The World's Most Important Maps from the Arader Galleries

Part1

The World's Most Important Maps from the Arader Galleries


By Michael Stillman

Here is a catalogue with a heady title to live up to: The Most Important Maps Since the Dawn of Printing. It comes from the Arader Galleries, and it certainly is a remarkable collection of the most significant maps and atlases of the past five and one-half centuries. This is a catalogue for those who collect at the highest level, but for those who do, it is a requirement. It is very unusual to find so many important maps in one location.

This is actually just the first volume in what promises to be a three-part set. This is Part I: Tradition and Innovation. It begins in the 15th century, literally the dawn of printing. Engraving made large-scale reproduction of maps possible, just as printing had done for the written word. From the limitation of hand-drawn maps and manuscript words, knowledge could be spread, perhaps not to a vast audience, but at least a wide audience of the wealthy and elite. Knowledge of the world became possible on a scale never before known.

Of course, there wasn't all that much to know at the end of the Middle Ages. The result is that the first decades of maps were based on Ptolemy's maps, well over a millennium old at the time. Knowledge had advanced little in the previous thirteen centuries. Fortunately, the development of printed maps and inquisitive explorers would soon result in updated maps covering lands previously unknown. Once Columbus completed his memorable voyage, those new lands would include territories now dear to the heart of ever American. Here are a few maps from Part I offered by the Arader Galleries.

Item 1 is a world map from 1478 from Conrad Sweynheym and Arnold Buckinck. It is from their edition of Ptolemy's Geographia. Sweynheym set up the first printing press in Italy in 1465 and was the first to use the new process of copper engraving to print maps. Arader describes this as, "In terms of accuracy, beauty and graceful engraving, it remained the finest printed Ptolemaic map for nearly one hundred years after its publication." The map uses a curved projection to display the Earth's spherical shape, though it covers only a small part of the world we know today -- Europe, eastern Asia, northern Africa. That's all there was in 1478. Priced at $95,000.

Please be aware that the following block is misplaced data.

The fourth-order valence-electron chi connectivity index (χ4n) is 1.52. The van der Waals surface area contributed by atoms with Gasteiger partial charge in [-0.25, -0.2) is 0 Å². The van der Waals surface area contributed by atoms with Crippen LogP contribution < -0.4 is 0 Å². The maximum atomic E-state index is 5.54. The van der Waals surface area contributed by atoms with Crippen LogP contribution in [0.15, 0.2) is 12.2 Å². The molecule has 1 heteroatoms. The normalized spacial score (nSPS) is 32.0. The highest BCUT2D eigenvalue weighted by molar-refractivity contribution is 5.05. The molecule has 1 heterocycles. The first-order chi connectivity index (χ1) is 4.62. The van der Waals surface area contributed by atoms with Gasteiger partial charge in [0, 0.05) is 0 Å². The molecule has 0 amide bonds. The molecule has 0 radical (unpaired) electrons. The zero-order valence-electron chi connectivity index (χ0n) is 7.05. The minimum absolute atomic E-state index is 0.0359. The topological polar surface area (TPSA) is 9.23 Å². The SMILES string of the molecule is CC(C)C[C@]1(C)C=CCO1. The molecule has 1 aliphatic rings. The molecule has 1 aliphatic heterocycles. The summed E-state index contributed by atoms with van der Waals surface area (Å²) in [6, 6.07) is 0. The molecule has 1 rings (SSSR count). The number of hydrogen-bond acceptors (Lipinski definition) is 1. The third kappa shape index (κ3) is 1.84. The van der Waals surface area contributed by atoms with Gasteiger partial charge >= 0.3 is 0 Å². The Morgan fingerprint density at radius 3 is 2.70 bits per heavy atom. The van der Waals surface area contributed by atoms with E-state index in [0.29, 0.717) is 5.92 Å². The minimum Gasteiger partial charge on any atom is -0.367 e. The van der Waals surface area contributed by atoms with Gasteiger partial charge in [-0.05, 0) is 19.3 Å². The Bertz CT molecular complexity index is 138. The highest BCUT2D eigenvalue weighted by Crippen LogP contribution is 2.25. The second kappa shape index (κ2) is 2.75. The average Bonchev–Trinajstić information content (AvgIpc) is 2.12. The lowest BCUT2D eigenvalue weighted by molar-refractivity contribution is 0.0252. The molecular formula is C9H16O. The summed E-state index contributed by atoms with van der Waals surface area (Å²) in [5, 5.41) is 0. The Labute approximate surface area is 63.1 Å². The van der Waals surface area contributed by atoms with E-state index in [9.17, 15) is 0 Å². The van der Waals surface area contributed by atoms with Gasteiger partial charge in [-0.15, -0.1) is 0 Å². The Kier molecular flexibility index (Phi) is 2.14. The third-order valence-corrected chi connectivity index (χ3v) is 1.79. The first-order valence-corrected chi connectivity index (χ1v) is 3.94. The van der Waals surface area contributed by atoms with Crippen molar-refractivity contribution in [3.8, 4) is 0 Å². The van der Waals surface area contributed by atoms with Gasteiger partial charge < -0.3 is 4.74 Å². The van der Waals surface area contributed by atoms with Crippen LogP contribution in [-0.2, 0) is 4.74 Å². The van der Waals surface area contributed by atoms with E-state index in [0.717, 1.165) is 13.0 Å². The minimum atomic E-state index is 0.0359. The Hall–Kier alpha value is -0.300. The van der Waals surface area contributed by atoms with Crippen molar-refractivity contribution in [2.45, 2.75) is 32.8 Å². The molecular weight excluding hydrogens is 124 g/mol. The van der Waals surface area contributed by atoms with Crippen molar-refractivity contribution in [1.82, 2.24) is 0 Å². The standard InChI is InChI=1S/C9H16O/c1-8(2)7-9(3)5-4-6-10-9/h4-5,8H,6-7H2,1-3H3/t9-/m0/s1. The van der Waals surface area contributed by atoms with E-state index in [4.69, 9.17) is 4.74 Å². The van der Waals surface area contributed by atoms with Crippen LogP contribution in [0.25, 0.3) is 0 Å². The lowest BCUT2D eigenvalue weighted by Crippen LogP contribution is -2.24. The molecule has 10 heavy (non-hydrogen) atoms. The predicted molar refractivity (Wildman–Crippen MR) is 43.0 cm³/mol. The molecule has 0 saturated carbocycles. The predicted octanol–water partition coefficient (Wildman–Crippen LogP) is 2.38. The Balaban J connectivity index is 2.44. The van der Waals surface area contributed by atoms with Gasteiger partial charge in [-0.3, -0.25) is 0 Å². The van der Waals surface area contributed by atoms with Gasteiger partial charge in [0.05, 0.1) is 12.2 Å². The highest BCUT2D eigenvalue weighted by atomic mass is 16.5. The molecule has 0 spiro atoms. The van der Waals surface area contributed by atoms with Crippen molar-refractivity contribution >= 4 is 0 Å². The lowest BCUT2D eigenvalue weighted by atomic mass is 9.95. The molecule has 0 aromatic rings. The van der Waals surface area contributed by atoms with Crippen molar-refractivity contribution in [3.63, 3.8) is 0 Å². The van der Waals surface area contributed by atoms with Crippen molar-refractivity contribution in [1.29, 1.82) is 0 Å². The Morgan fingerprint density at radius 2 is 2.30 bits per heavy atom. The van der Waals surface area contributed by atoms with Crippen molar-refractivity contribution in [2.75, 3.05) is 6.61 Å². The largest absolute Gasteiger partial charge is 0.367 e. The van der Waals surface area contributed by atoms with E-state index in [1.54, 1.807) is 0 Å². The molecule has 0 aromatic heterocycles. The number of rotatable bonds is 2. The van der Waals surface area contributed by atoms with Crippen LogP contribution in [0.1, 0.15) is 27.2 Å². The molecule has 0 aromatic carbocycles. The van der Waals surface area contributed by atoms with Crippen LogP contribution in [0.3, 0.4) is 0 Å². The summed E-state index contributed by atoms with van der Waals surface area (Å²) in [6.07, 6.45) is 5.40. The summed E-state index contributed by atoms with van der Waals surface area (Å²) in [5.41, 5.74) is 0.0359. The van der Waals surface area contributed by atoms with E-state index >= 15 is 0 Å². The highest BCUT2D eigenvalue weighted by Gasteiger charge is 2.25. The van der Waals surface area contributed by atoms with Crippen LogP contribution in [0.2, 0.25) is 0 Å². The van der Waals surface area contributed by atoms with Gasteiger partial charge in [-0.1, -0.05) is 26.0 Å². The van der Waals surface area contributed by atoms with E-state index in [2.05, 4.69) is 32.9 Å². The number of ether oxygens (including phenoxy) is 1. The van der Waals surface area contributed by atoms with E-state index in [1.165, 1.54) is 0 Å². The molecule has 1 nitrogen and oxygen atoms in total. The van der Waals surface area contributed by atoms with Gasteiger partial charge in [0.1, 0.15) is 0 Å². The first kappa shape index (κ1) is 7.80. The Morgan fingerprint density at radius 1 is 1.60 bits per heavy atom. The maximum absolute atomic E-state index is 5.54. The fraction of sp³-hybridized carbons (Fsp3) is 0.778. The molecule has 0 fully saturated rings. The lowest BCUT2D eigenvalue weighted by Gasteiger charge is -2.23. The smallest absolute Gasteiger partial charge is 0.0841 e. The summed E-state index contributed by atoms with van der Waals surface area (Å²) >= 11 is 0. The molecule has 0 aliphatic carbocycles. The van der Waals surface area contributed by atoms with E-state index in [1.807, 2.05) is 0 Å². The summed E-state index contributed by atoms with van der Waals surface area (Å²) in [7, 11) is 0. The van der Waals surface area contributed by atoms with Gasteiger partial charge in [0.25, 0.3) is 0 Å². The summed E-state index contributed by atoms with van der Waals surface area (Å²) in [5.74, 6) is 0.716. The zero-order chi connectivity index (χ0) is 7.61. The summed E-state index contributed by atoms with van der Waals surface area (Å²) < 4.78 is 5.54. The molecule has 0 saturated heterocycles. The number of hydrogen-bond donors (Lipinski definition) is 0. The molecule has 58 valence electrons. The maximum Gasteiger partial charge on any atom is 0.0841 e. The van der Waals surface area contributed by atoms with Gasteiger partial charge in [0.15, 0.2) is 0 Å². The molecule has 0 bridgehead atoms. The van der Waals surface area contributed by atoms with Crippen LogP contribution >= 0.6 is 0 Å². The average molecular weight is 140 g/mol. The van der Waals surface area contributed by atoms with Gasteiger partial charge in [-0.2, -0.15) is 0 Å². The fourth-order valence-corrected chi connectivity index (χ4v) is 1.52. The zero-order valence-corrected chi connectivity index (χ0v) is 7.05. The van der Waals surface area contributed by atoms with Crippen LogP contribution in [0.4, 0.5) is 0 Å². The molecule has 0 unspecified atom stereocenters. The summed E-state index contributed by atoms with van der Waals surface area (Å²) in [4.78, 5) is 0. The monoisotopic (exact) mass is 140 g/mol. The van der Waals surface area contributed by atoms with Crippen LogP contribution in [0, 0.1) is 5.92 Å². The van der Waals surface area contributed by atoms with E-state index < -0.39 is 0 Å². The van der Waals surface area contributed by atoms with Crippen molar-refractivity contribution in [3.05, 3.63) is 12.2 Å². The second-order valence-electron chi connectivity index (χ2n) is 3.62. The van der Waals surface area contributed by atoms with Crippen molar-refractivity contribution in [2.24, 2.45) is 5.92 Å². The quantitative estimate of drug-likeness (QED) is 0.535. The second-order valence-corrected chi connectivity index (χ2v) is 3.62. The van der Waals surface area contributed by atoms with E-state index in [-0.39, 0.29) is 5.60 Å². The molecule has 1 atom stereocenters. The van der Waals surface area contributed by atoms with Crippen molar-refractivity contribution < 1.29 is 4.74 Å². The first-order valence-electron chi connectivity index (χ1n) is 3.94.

Item 2 is a slightly newer, spectacular, complete atlas, the first atlas printed in Germany. This is the 1482 Ulm edition of Ptolemy's Cosmographia. The edition includes 32 full-sheet woodcut maps, hand-colored throughout. It at one time belonged to Cardinal Emilio Altieri, aka Pope Clement X. He was a compromise candidate, selected in part because his age promised a brief papacy (he was 80 years old when selected in 1670, and despite ill health, lived to be 86). The Ulm edition was the first whose maps were made from woodcut blocks, and was the first to extend the boundaries of Ptolemy's world, even if only slightly. An extension above the world map's northern boundary adds Scandinavia. $1,800,000.